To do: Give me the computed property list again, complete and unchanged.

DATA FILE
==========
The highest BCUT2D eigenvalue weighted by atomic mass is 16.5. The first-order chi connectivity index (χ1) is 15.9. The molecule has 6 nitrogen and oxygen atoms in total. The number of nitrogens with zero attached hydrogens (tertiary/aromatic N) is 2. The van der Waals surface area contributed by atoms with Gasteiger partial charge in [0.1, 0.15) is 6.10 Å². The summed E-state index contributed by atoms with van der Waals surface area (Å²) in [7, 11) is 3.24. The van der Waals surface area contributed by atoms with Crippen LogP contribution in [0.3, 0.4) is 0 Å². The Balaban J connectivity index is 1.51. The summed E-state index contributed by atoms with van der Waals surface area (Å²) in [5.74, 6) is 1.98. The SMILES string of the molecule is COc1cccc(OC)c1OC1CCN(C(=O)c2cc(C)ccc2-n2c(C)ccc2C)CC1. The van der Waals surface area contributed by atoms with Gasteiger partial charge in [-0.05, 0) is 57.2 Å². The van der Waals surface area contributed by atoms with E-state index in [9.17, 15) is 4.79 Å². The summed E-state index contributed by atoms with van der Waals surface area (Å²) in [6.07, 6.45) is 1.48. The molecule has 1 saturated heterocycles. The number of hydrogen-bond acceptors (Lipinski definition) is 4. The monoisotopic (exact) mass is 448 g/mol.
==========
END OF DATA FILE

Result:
The highest BCUT2D eigenvalue weighted by atomic mass is 16.5. The first-order chi connectivity index (χ1) is 15.9. The molecule has 6 nitrogen and oxygen atoms in total. The number of nitrogens with zero attached hydrogens (tertiary/aromatic N) is 2. The van der Waals surface area contributed by atoms with Gasteiger partial charge in [0.1, 0.15) is 6.10 Å². The summed E-state index contributed by atoms with van der Waals surface area (Å²) in [7, 11) is 3.24. The van der Waals surface area contributed by atoms with Crippen LogP contribution in [0.3, 0.4) is 0 Å². The Balaban J connectivity index is 1.51. The summed E-state index contributed by atoms with van der Waals surface area (Å²) in [5.74, 6) is 1.98. The SMILES string of the molecule is COc1cccc(OC)c1OC1CCN(C(=O)c2cc(C)ccc2-n2c(C)ccc2C)CC1. The van der Waals surface area contributed by atoms with Gasteiger partial charge in [-0.05, 0) is 57.2 Å². The van der Waals surface area contributed by atoms with E-state index in [9.17, 15) is 4.79 Å². The summed E-state index contributed by atoms with van der Waals surface area (Å²) in [6.07, 6.45) is 1.48. The molecule has 1 saturated heterocycles. The number of hydrogen-bond acceptors (Lipinski definition) is 4. The monoisotopic (exact) mass is 448 g/mol.